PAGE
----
Workers at a BioWare support studio vote to unionize, players break the bank on Diablo Immortal, and Minecraft merges a few of its various versions.
Here we are at the start of another week. Since I’m sure that you’ve been hard at work, you’ve probably gotten behind on everything that’s been going on in the world of gaming, so let’s get you right back up to speed. Today, we heard about how a BioWare support studio called Keywords managed to form a union, players would need to spend a staggering amount of money to fully upgrade their character in Diablo Immortal, and Minecraft is merging Java and Bedrock into a single version. There’s more where this came from, so keep on keeping on. So reading.
Minecraft Java and Bedrock Editions Will Combine Into One Game Tomorrow
Players have been pretty confused about all of the different versions out there, so the developer behind Minecraft, Mojang, has begun consolidating some of them. Java and Bedrock are soon going to be one and the same. “Minecraft: Java & Bedrock Edition for PC will bring the two games together in one purchase,” Mojang announced. “As its name suggests, this package gives you both editions in one purchase and it will become the standard and only offering of vanilla Minecraft on PC. Of course, you will be able to crossplay with either Java or Bedrock players by launching whichever edition your friends are playing, but not at the same time, mind you.” That certainly clarifies things. Wait, which way is up?
It Costs Over $100,000 To Fully Upgrade Your Character In Diablo Immortal
Players recently discovered that it would take most of their savings for the next couple of decades to fully upgrade their character in Diablo Immortal. The news comes amidst an ongoing controversy about the game being pay to win. The reason has to do with the fact that players need to collect a commodity called Legendary Gems which can only be found in Legendary Chests, also known as loot boxes. Let’s not even get started on the microtransactions.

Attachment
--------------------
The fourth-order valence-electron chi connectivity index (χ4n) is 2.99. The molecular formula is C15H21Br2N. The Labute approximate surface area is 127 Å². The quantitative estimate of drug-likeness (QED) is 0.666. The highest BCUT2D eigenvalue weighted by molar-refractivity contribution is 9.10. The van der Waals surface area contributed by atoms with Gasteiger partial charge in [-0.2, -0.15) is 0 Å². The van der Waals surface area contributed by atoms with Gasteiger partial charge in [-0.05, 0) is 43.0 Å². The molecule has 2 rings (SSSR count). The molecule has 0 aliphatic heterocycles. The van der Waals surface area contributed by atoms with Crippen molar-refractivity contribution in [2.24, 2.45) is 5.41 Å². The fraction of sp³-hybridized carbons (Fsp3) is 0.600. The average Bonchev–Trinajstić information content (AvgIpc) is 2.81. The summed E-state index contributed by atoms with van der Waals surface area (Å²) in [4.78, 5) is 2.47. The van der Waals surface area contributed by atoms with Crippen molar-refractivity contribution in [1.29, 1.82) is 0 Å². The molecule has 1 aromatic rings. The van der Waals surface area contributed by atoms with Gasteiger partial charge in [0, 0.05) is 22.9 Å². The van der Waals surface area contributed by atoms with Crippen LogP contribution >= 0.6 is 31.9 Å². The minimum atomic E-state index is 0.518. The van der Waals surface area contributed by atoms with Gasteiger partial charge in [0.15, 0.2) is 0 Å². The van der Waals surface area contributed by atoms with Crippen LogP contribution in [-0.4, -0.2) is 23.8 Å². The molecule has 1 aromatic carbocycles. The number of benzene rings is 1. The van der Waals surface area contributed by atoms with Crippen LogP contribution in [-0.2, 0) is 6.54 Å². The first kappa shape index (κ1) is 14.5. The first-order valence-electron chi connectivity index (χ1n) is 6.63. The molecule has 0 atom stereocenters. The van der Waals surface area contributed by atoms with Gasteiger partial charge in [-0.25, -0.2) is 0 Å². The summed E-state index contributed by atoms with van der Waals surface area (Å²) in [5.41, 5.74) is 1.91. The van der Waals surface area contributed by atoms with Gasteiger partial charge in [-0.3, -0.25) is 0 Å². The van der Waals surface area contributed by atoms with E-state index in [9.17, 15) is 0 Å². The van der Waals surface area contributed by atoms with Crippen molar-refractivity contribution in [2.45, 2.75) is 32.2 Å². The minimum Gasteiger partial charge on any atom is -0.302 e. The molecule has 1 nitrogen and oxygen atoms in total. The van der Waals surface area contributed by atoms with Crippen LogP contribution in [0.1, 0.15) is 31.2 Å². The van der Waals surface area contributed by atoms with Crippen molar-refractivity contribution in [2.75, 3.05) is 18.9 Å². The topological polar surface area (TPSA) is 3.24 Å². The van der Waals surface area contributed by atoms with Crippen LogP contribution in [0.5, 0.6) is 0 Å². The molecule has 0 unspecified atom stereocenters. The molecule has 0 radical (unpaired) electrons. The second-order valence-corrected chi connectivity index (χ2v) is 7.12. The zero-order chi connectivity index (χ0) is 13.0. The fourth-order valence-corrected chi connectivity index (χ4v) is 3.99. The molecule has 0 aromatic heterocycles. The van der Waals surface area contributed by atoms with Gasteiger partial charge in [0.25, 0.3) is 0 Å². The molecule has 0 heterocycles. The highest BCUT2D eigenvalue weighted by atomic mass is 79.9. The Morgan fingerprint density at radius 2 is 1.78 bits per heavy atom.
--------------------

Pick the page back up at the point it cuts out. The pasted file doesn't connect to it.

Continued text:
Summer Game Fest Will Be “Primarily Focused” On Already Announced Games Says Geoff Keighley
Players have been without an E3 ever since the outbreak of the ongoing pandemic back in 2020. The upside is that Summer Game Fest has largely replaced this in terms of attendance. But don’t get your hopes up this year. According to its founder and host Geoff Keighley, there won’t be much that you haven’t already seen. “What I would say is that a lot of the games we’re going to show you are announced,” Keighley noted. “We’re doing some good stuff for you, but definitely manage your expectations in terms of the megaton shocks that you ‘re expecting.” Well, I don’t know about you, but my hopes have now been thoroughly dashed. Thanks, Geoff.
BioWare Support Studio Workers Vote Unanimously For Unionization
This might just be the year that workplaces in the games industry finally change for the better. The employees at a BioWare support studio known as Keywords have managed to found a union after several months of having their grievances largely ignored. The complaints have mostly turned around poor pay and a lack of benefits.”We’re ecstatic,” an employee said shortly after the unionization vote. “We’re super happy. It will assist us going forward into bargaining that the whole team is completely united on this effort.” Hopefully more workers have the courage to unionize in the coming months.
Square Enix Backs Away From The Blockchain
Square Enix hopped on the blockchain bandwagon earlier this year when everybody was still trying to decide if tokens should be fungible or not. The company made its position pretty clear on fungibility. The latest development is that Square Enix plans to pour the revenue from the recent sale of its subsidiary studios back into video games. “Rather than using the proceeds from the divestiture in new investment domains such as non-fungible tokens and the blockchain, we intend to use them primarily to fund our efforts to foster solid intellectual property and to enhance our development capabilities in our core digital entertainment segment ,” President Yosuke Matsuda told investors last week at a meeting. I’m all for blocks and chains, but I’d rather not have my games on the blockchain, personally.
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